O'Fallon Progress

O’Fallon poli-sci professor wants students to listen to each other

Ann Collins, associate professor of political science, with mascot Bogie for a mock election at McKendree in the fall of 2016.
Ann Collins, associate professor of political science, with mascot Bogie for a mock election at McKendree in the fall of 2016. Provided photo

Engaging students in civic issues has always been the goal of Ann Collins, an associate professor of political science at McKendree University. However, this year’s political process has created more lively classroom discussions than other semesters.

“We have students on all sides of the political landscape,” she said. “They articulate their viewpoints in class. Thankfully, it’s civil. They do listen to each other. They’re gradually tuning in more and more.”

Before the start of each class, a student must share a political news story, and that opens up a discussion, she said.

Collins said the news alerts are happening at such a faster pace that they will have one discussion in class, then during a break, she’ll find out something else has happened to add to another class’ topics.

Collins was hired at McKendree in 2007, soon after she completed her Ph.D. at Washington University, which is how she came to St. Louis. She teaches courses in American politics, state and local government and public policy.

“I was very fortunate. McKendree is a wonderful place. The minute I stepped on campus, I felt at home. I describe it as a family,” she said.

Collins, 49, lives in O’Fallon with her two children, Carter, 15, and Elizabeth, 13. They sometimes accompany mom on extracurricular excursions.

“I like to interact with students in and outside the classroom. A lot of learning can take place in those situations,” she said.

Last week, she took a busload of students to lobby lawmakers about funding for higher education. It was Student Lobby Day. They also expressed concern about the MAP (Monetary Award Program) grant funding, which is awarded through the Illinois Student Assistance Commission to undergraduate students. It covers tuition and mandatory fees.

She takes getting the students involved seriously. She creates an open dialogue and encourages students to be responsible citizens. Voting is a high priority, and as a deputy registrar with St. Clair County, she can register students. She has organized several voting drives.

“I am so impressed about how engaged they are. Some are becoming activists. It’s a win-win, getting passionate about what’s important,” she said.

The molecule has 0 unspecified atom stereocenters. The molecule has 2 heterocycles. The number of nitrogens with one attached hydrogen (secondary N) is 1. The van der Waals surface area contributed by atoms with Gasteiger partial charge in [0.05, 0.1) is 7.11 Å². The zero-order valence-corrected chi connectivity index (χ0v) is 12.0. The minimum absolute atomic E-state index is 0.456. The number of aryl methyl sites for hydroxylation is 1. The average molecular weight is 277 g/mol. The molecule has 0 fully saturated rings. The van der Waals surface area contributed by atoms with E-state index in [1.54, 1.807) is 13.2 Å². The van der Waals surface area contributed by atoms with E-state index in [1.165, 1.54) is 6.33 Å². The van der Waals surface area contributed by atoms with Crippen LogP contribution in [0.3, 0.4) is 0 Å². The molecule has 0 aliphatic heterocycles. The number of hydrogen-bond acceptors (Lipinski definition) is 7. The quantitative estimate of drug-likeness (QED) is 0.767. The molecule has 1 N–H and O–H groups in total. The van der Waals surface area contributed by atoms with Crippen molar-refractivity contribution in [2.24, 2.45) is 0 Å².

Students tell her that they are more informed now, reading the news and educating themselves on issues.

“I hope they continue lifelong learning, and tap into that,” she said. “I hope they continue to be engaged and have a voice in it, because government affects them.”

With a diverse student body, from all over the U.S. and international, different outlooks become part of the lesson.

“It’s fun to see their perspective,” she said.

Collins is also involved in student groups. She is an adviser to the freshman honor sorority, Phi Eta Sigma.

Others have taken notice of her involvement and popularity with students.

At McKendree, she won the recent 2017 Humanitarian Award, presented at the annual MLK celebration service in January.

She has received numerous faculty awards, including the William Norman Grandy Faculty Award in 2015.

Among her accomplishments, she developed the Virtual Center for Teaching Excellence, initiated the Teaching Circles faculty feedback program, and leads a faculty book study group about teaching strategies.

She has moderated local election year political debates and Constitution Day activities.

Her research interests are political history, collective violence and race riots, in addition to American politics.

In addition to her teaching duties, she is working on her second book, which will be published later this year. “The Dawn Broke Hot and Somber: U.S. Race Riots in 1964,” is an analysis of eight major race riots that took place in northern cities in 1964.

She worked on it during a sabbatical last spring.

“It was difficult to be out of the classroom, especially during the presidential primaries,” she said.

But sharpening her research and writing skills was important.

The latest work explains the factors and conditions that led up to the violence, and their impact economically, socially and politically. The Civil Rights Act, War on Poverty and the 1964 presidential election are also examined.